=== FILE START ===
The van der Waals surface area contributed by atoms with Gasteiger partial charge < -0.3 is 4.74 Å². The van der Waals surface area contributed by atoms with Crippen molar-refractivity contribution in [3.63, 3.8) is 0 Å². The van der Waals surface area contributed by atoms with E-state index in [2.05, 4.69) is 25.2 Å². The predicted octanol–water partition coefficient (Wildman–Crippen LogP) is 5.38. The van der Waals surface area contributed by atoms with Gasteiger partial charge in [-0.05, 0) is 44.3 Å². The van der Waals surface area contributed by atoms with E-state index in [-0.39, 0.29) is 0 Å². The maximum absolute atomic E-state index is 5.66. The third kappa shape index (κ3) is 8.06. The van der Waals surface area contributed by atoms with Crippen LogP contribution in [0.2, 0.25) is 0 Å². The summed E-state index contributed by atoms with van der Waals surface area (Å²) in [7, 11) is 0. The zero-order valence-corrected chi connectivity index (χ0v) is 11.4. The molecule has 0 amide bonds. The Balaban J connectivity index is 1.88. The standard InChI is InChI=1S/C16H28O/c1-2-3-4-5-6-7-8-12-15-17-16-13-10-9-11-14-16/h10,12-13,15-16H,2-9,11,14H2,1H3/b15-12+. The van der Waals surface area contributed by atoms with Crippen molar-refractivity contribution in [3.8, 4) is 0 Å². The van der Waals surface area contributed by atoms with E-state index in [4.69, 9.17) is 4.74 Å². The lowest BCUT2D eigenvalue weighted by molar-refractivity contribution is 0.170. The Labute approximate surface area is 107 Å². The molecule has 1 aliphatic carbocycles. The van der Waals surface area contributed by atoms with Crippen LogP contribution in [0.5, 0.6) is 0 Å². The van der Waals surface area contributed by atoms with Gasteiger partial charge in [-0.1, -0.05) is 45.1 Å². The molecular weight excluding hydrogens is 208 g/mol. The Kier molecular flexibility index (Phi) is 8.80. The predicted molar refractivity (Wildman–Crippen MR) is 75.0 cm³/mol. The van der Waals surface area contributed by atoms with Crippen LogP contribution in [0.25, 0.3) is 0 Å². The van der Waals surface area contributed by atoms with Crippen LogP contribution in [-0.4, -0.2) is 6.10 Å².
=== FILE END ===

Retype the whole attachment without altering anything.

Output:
The van der Waals surface area contributed by atoms with Gasteiger partial charge < -0.3 is 4.74 Å². The van der Waals surface area contributed by atoms with Crippen molar-refractivity contribution in [3.63, 3.8) is 0 Å². The van der Waals surface area contributed by atoms with E-state index in [2.05, 4.69) is 25.2 Å². The predicted octanol–water partition coefficient (Wildman–Crippen LogP) is 5.38. The van der Waals surface area contributed by atoms with Gasteiger partial charge in [-0.05, 0) is 44.3 Å². The van der Waals surface area contributed by atoms with E-state index in [-0.39, 0.29) is 0 Å². The maximum absolute atomic E-state index is 5.66. The third kappa shape index (κ3) is 8.06. The van der Waals surface area contributed by atoms with Crippen LogP contribution in [0.2, 0.25) is 0 Å². The summed E-state index contributed by atoms with van der Waals surface area (Å²) in [7, 11) is 0. The zero-order valence-corrected chi connectivity index (χ0v) is 11.4. The molecule has 0 amide bonds. The Balaban J connectivity index is 1.88. The standard InChI is InChI=1S/C16H28O/c1-2-3-4-5-6-7-8-12-15-17-16-13-10-9-11-14-16/h10,12-13,15-16H,2-9,11,14H2,1H3/b15-12+. The van der Waals surface area contributed by atoms with Crippen molar-refractivity contribution in [3.8, 4) is 0 Å². The van der Waals surface area contributed by atoms with E-state index in [4.69, 9.17) is 4.74 Å². The lowest BCUT2D eigenvalue weighted by molar-refractivity contribution is 0.170. The Labute approximate surface area is 107 Å². The molecule has 1 aliphatic carbocycles. The van der Waals surface area contributed by atoms with Crippen LogP contribution in [0.5, 0.6) is 0 Å². The van der Waals surface area contributed by atoms with Gasteiger partial charge in [-0.1, -0.05) is 45.1 Å². The molecular weight excluding hydrogens is 208 g/mol. The Kier molecular flexibility index (Phi) is 8.80. The predicted molar refractivity (Wildman–Crippen MR) is 75.0 cm³/mol. The van der Waals surface area contributed by atoms with Crippen LogP contribution in [0.25, 0.3) is 0 Å². The van der Waals surface area contributed by atoms with Crippen LogP contribution in [-0.4, -0.2) is 6.10 Å².